Transplant Center News

Nationally, there are 2,000 heart transplants performed every year.

Matters of the heart

MGH first in New England to use new transplant technology

03/Feb/2012

A SECOND CHANCE: DeStefano at the MGH following her surgery

Nationally, there are 2,000 heart transplants performed every year. That number could double or even quadruple within the next few years thanks to an innovative organ transportation device that recently benefitted MGH patient Amy DeStefano, 40, the first person in New England to receive a heart transplant employing the novel technology.

“What a truly life-changing experience and what an incredible team of health care providers,” says DeStefano, who has now returned to her home in Portsmouth, N.H. “I always felt they had my best interests in mind after 32 months of heart failure. I’m responding well to physical therapy, and although I know it’s going to take time, I’m on my way. I’m forever grateful to my donor and his or her family for giving me the opportunity to raise my two beautiful children and for second chances.”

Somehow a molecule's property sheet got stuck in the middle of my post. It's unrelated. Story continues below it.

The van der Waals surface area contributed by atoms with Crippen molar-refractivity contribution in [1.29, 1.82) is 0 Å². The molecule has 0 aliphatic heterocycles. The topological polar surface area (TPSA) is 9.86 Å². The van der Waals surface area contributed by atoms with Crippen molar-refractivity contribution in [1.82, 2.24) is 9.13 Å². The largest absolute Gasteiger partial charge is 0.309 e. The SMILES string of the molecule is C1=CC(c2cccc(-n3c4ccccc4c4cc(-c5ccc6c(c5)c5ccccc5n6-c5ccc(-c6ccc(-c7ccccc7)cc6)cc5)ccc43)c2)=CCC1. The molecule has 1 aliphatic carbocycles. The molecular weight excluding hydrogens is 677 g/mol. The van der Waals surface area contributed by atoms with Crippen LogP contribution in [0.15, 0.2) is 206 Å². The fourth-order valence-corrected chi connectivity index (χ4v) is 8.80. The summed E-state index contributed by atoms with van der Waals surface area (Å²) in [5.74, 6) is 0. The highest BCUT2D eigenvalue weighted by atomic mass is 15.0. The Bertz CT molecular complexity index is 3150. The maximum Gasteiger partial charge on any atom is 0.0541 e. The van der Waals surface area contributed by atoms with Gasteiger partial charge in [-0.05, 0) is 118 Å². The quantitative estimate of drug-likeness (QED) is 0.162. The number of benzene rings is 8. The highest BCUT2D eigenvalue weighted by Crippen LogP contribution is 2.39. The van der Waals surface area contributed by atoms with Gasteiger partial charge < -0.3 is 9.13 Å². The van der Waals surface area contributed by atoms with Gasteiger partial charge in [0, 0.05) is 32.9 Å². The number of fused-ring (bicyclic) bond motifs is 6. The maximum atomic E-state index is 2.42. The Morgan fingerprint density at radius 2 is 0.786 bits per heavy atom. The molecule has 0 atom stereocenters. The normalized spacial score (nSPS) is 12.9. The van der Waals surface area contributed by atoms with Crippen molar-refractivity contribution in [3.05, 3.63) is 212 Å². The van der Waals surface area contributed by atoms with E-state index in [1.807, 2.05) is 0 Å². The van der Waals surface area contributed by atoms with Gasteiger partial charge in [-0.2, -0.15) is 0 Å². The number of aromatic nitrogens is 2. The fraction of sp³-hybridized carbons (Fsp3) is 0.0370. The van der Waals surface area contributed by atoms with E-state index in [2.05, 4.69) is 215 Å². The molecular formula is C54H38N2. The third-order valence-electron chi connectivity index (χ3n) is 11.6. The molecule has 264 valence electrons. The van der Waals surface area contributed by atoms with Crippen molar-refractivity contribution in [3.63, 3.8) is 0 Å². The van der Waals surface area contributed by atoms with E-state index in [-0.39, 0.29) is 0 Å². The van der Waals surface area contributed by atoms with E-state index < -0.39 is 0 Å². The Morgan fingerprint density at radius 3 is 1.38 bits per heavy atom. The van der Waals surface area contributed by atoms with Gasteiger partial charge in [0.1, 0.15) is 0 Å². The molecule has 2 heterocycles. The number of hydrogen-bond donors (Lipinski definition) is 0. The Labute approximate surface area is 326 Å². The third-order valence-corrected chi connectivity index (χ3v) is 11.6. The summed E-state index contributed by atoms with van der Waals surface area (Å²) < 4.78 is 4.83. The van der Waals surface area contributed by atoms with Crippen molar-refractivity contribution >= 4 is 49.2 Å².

The so-called “heart in a box” technology is vastly different from the traditional method of packing a donor heart on ice until transplantation. Instead, the portable Organ Care System – created by TransMedics, Inc. – delivers warm, oxygenated, nutrient-enriched blood to the heart after it is removed from a donor and monitors it while it continues to beat in a nearly normal state.

“It’s very innovative,” says Bruce Rosengard, MD, surgical director of Cardiac Transplantation, who performed DeStefano’s transplant. “We are really excited because there is tremendous promise for the future. The trial has found that the hearts have been preserved safely and effectively.”

HEART IN A BOX: The portable Organ Care System

The new technology slows a heart’s deterioration, which may allow for longer transport times in the future. Using current methods, four hours is the longest a heart can be sustained before it becomes unusable. “This limits us geographically and affects which organs we can use,” Rosengard says. “We hope to dramatically increase the number of transplants we will be able to perform.” 


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